OF ALL THE changes at the Bemis Center for Contemporary Arts in 35 years, one constant has remained since the organization's founding in 1981: a commitment to providing resources and support for artists to practice their crafts.

By the mid-1980s, that mission developed into the Bemis' celebrated artist-in-residency program — at its heart, a no-strings-attached opportunity for those selected to use their allotted time and space however they see fit. Artists from around the world have called Omaha home because of that program, one by one adding to an alumni group now several hundred people strong.

Today, the Bemis opens the first of a two-part exhibition, aptly titled "Time + Space," celebrating its 35th anniversary.

The first chapter, "Beginnings," takes a long view of the organization's origins — going back to an earlier era in the Old Market, when the Bemis headquarters at 12th and Leavenworth Streets was the domain of the Bemis Bag Company. The show features a large, reproduced photograph of a "recreation room" at the bag company taken in 1916, with one woman seated at a piano, three others at a card table and yet another seated on a swing suspended from the ceiling.

"It looks staged," said Nicole J. Caruth, the Bemis' artistic director of exhibitions and public engagement. "I think that's the striking thing about it."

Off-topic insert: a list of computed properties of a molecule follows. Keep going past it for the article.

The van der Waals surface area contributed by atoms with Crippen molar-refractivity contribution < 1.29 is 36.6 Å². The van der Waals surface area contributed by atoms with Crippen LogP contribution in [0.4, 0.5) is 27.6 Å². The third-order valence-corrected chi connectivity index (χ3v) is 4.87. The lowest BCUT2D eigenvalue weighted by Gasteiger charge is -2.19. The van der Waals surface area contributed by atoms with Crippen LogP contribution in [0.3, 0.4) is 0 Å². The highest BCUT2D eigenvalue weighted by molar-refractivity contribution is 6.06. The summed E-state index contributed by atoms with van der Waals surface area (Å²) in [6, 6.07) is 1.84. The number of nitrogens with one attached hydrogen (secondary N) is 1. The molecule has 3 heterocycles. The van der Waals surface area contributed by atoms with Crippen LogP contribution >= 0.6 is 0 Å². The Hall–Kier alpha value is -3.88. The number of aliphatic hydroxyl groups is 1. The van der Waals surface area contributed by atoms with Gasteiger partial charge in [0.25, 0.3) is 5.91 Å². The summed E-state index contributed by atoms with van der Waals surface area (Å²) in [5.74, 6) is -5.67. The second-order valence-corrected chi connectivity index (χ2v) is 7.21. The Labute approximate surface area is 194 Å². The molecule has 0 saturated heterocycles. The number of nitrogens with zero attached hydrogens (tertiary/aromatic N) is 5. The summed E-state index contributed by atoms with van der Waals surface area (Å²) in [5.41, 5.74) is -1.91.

One hundred years later, it will be re-staged. Visitors to "Time + Space" can take a swing from the ceiling, and perhaps even a seat at a piano. More importantly, they can see work by former Bemis residents, pulled from the organization's vault and organized around the theme of "earth as medium and subject matter," a reference to the organization's early years as a program that placed artists, particularly those working in ceramics, at industrial work-sites. The exhibition's second chapter, "Futures," opens in June and revolves around a theme of science fiction.

"Time + Space: Beginnings" kicks off with a reception from 7 to 9 p.m. tonight.

The opening coincides with two others at the Bemis.

"Crossroad: A Social Sculpture" by New York-based artist Derrick Adams. The third distinct iteration of Adams' shape-shifting, interactive radio station, "Crossroad" serves as a lifesize game board. During designated DJ sets, hosted by a rotating lineup of guest artists, visitors will move about the board, then respond to historical and Omaha-based questions. Can't make it to the Bemis? Tune in online. More about the project at crossroadradio.tumblr.com.

Also opening: Benjamin Tiven's "Everyday Static Transmissions" features a film ("A Third Version of the Imaginary") and photographs documenting the artist's 2012 dive into the video archives of the Kenya Broadcasting Corporation (KBC), described as "an original effort by a state to fashion its image and to legitimate its power through control of visual mass media."

Both Adams and Tiven will speak about their projects during an art talk from 6 to 7 p.m. tonight. A reception will run until 9 p.m.

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